When The Passion of the Christ was released in 2004, the graphic violence it portrayed was received differently by audiences than other R-rated movies. Rather than identifying with the actor throwing the punches, viewers of this film put themselves in the place of the victim. Many Christians saw for the first time what Jesus had suffered on the cross.
The gospel writers didn’t record every painful detail. The first Christians already knew exactly what crucifixion would have entailed. They had witnessed thousands of Roman executions. The cross was intended not only as a punishment, but also as a warning to anyone who dared to defy those in power. To the people of that time, the cross symbolized only shame and hatred.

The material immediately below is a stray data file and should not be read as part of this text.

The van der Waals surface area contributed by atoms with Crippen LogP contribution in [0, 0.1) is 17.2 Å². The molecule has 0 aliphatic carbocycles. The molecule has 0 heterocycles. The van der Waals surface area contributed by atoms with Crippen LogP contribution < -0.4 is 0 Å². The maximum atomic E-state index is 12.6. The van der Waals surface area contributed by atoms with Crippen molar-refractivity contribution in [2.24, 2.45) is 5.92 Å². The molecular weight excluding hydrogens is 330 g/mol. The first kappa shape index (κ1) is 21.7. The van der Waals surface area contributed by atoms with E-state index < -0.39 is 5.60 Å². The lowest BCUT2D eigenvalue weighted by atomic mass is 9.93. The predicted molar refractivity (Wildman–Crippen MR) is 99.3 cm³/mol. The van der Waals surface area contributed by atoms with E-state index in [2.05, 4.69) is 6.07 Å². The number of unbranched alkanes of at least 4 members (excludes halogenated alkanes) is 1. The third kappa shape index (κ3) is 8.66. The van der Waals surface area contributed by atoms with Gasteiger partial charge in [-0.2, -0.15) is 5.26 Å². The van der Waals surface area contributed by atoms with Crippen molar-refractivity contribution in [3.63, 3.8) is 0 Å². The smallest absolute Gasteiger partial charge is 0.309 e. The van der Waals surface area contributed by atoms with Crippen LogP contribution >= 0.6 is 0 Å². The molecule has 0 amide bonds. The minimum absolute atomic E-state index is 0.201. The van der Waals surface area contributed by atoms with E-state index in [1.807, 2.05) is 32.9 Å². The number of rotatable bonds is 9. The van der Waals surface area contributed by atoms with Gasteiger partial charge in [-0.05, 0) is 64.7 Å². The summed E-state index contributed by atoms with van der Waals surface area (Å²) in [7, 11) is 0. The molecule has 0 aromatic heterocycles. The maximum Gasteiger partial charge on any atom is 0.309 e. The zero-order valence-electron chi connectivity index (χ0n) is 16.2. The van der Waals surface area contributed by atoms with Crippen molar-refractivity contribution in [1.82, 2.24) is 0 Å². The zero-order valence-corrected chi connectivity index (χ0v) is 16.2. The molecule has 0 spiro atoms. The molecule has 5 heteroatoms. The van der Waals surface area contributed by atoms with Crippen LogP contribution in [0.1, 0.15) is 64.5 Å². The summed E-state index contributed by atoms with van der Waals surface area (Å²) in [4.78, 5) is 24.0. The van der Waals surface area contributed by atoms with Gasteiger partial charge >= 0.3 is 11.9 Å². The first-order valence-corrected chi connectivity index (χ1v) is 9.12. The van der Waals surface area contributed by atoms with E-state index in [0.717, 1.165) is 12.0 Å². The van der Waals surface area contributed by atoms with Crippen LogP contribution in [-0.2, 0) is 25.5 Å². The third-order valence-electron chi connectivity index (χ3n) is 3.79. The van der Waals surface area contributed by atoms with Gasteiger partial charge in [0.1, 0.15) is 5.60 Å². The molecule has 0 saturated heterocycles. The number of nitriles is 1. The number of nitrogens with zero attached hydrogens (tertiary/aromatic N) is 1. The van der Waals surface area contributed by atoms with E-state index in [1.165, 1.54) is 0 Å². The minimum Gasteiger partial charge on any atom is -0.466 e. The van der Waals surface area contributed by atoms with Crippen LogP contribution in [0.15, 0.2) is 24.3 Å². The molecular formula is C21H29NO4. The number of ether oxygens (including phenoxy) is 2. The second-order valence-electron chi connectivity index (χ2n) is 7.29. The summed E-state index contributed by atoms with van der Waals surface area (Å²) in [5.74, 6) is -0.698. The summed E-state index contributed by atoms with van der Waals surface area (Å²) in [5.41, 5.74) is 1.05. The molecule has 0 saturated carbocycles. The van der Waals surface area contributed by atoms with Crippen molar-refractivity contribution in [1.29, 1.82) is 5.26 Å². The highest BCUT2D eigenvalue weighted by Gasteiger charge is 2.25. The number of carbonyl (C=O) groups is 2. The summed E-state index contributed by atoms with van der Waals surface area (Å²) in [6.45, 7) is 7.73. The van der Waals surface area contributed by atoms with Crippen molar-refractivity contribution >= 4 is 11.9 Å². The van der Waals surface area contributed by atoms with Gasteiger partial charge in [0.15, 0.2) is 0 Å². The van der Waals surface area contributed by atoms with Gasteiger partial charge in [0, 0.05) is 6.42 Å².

Two thousand years later, we decorate our homes, churches and even ourselves with the symbol of the cross. It has become a reminder of Jesus’ willingness to descend from glory to powerlessness so that we might be redeemed. Because of Christ’s selfless and sacrificial love, we can stand before the cross without fear, knowing that our relationship with God has been restored.
Blessed Redeemer, thank you for your willingness to go before us into all things-even death. Amen. — KLS